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Percutaneous tibial nerve stimulation effective in patients with overactive bladder

24 Jan 2020

The efficacy and compliance related to percutaneous tibial nerve stimulation (PTNS) are both favourable in traditionally underserved patients treated for overactive bladder at a large urban safety net hospital, reports a study.

Fifty patients (mean age, 59 years; 80 percent black; 52 percent male) were included in the analysis, of whom 34 percent were not insured and 54 percent had government insurance. Prior treatment included behavioural modification in 100 percent of patients, anticholinergics in 86 percent and mirabegron in 4 percent. Participants completed a mean of 10.7 of the 12 planned weekly PTNS treatments.

Seventy percent of the patients completed all 12 weekly treatments. Of these, 77 percent continued to maintenance treatment. Average symptoms improved across all metrics following PTNS treatment, including mean daytime frequency (from 11.0 to 6.6 episodes per day; –24.5 percent), night-time frequency (from 4.8 to 2.5 episodes per night; –47.1 percent), urgency score (from 3.4 to 1.9; –42.1 percent) and incontinence (from 1.6 to 0.4 episodes per day; –79.6 percent; p-each<0.001).

Forty-three of the 50 patients (86 percent) reported symptom improvement.

“[PTNS treatment] should be considered as a feasible modality to manage overactive bladder symptoms in patients in a similar demographic,” the authors said.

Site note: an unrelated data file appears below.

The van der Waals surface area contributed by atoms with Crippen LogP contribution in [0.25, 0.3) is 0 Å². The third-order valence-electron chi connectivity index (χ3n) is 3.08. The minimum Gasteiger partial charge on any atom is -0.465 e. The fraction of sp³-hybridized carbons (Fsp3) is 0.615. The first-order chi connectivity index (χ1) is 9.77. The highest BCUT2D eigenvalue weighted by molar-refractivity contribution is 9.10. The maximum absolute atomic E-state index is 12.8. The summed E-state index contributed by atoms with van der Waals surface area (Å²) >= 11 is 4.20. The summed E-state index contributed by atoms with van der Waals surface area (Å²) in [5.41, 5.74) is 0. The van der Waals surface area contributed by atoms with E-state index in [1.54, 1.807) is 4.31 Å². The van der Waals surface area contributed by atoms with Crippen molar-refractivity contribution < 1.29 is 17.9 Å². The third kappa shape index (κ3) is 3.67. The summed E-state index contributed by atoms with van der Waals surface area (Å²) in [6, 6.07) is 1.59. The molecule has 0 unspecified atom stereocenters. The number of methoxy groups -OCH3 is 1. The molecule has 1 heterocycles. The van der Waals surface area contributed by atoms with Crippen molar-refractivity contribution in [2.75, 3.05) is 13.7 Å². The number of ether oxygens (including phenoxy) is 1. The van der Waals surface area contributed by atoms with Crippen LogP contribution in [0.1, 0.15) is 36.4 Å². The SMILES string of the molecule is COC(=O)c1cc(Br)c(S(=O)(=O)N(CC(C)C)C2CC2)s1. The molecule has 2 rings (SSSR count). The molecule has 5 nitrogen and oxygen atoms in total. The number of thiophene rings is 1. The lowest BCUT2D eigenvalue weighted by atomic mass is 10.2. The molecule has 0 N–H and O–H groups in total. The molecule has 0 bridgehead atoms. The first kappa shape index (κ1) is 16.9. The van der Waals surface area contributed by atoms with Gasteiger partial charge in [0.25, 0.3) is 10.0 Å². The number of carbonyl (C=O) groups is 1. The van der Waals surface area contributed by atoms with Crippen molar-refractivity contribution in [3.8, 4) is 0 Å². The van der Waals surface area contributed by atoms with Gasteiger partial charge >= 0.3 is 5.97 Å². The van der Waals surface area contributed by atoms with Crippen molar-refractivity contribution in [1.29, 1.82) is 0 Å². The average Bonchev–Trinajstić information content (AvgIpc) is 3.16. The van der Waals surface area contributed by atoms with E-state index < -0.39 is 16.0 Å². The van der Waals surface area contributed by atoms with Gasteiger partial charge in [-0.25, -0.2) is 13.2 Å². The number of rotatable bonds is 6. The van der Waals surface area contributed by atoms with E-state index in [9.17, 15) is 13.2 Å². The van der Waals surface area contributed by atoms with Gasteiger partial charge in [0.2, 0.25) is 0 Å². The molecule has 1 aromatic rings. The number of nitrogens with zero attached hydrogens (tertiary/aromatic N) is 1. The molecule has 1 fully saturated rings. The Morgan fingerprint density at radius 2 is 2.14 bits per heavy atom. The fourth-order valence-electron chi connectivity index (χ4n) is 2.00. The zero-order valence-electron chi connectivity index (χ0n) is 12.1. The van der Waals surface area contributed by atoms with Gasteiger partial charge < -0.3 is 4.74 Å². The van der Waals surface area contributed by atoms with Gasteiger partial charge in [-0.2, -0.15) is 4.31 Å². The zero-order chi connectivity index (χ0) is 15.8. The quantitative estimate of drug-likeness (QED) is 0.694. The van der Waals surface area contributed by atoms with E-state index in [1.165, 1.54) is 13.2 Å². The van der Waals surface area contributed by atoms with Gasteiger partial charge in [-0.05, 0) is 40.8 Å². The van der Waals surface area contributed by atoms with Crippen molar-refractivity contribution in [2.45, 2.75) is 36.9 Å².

The study recruited consecutive patients who underwent PTNS at Grady Memorial Hospital from May 2015 through January 2019 and reviewed their records retrospectively. Self-reported urinary symptoms and episodes of urinary incontinence were the primary outcomes. Secondary outcome was patient compliance, defined as completion of 12 treatment sessions. The authors conducted descriptive analysis as well as paired t-tests.

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Most Read Articles
Pearl Toh, 4 days ago
Every-two-month injections of the long-acting cabotegravir + rilpivirine were noninferior to once-monthly injections for virologic suppression at 48 weeks in people living with HIV*, according to the ATLAS-2M** study presented at CROI 2020 — thus providing a potential option with more convenient dosing.
Stephen Padilla, 19 Mar 2020
The assumption that children are less vulnerable to the coronavirus disease 2019 (COVID-19) compared to adults is not quite true and may even be dangerous, suggests a recent study.
22 Mar 2020
Sustained use of lopinavir-combined regimen appears to confer benefits among patients with the novel coronavirus disease (COVID-19), with improvement possibly indicated by increasing eosinophils, suggests a recent study.
24 Mar 2020
COVID-19 is a novel disease, with no existing immunity. The virus can be transmitted from person to person, quickly and exponentially. Here’s what we can do to slow down the spread, if not contain the outbreak.